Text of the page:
General Data Protection Regulation

IS YOUR BUSINESS GDPR COMPLIANT?

The new General Data Protection Regulations (GDPR) come into place in May 2018, you need to start preparing now as time is fast running out.

  •  General Data Protection Regulation

  •  General Data Protection Regulation

  •  General Data Protection Regulation

  • The new General Data Protection Regulations (GDPR) come into place in May 2018, you need to start preparing now as time is fast running out.

    Changes to the management and responsibilities of data retention will have far-reaching consequences for businesses, GDPR will determine how it manages, protects and administers data in the future.

    Europe has a excess of mismatch data protection rules in each EU country. Organisations have to deal with many different sets of rules depending on where they setup their business and sell their products or services. The GDPR will harmonise data protection laws across the EU and will also apply to organisations across the world. Any company that processes personal data about EU citizens whether they reside in the EU or elsewhere in the world will need to abide by the GDPR.

    European companies are still struggling with how they are going to be compliant with the law in less than a year. Companies from other parts of the world may not have even heard of the GDPR, and therefore might not be aware of the possible impact upon them. As citizens from EU countries do business and exchange data with companies across the globe, the GDPR is something that international companies outside the EU need to be aware of and should be planning for. Failing to do this could seriously hinder their ability to market and sell their products and services in the EU.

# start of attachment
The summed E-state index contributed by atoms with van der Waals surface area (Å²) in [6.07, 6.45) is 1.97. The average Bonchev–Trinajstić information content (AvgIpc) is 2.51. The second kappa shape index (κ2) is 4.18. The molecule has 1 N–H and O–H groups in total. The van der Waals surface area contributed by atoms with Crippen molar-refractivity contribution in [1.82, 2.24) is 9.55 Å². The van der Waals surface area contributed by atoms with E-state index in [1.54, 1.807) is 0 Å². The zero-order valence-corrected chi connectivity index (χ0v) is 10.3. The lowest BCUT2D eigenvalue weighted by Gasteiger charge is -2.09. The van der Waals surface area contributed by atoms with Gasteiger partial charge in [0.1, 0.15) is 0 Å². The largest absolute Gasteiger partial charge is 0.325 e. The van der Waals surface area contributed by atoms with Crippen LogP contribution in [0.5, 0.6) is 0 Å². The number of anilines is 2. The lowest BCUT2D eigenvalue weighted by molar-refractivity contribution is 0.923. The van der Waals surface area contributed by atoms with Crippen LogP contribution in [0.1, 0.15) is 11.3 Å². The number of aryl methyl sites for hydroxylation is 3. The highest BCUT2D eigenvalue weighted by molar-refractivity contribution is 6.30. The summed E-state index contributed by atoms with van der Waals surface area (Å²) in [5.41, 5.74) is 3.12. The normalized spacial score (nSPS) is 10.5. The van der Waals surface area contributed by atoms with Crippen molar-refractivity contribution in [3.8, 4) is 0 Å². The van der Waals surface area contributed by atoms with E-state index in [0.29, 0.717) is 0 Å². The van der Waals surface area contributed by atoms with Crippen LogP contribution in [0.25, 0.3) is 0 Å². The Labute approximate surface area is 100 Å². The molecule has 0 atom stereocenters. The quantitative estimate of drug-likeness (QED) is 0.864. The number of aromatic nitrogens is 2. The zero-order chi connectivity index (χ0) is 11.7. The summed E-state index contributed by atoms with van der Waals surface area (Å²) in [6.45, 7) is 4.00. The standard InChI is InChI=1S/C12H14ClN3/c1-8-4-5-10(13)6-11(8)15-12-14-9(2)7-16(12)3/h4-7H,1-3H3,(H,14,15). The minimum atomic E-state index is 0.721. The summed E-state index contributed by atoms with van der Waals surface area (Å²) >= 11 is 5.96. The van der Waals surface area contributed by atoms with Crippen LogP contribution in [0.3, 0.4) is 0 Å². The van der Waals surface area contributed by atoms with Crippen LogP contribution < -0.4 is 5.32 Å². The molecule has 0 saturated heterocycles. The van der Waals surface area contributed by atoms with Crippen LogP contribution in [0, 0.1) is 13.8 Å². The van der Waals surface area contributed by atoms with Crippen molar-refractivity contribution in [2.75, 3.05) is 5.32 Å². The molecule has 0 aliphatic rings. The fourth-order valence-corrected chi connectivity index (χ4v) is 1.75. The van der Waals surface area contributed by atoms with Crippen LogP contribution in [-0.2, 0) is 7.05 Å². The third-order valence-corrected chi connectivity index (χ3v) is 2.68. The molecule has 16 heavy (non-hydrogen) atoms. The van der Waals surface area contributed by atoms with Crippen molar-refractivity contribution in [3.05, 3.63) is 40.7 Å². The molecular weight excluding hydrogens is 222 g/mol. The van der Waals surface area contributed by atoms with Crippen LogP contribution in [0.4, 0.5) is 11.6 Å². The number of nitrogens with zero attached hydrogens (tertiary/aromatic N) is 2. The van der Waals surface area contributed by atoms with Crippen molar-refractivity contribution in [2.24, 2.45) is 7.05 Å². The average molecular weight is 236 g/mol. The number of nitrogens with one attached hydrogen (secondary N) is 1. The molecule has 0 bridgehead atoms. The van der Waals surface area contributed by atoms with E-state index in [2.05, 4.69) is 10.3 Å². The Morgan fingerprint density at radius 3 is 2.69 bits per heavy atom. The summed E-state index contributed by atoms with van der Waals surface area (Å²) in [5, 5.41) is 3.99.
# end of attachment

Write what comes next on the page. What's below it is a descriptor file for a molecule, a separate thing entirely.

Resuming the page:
It is crucial that organisations are compliant with GDPR if they wish to offer goods and services to EU nationals.

    The GDPR represents a shift across the world towards a culture of safeguarding personal data, especially considering the global reach of the legislation.

    As the clock is ticking companies should be working towards compliance in a structured manner including:

    • rolling out GDPR awareness across the business;

    • data mapping all personal data flows in and out of the organisation;

    • creating an information asset register;

    • undertaking analysis of intended procedures for the GDPR compliance requirements, including consent notices, privacy impact assessments and contractual arrangements with 3rd parties with whom personal data is shared.

    This will form part of the foundations to determining how much further work is required for the business to be compliant by Spring 2018. Many businesses will require significant changes to policies, procedures and working practices. Smaller businesses which collect process and store limited personal data may be less affected but may still need to make some changes to comply with the new legislation.

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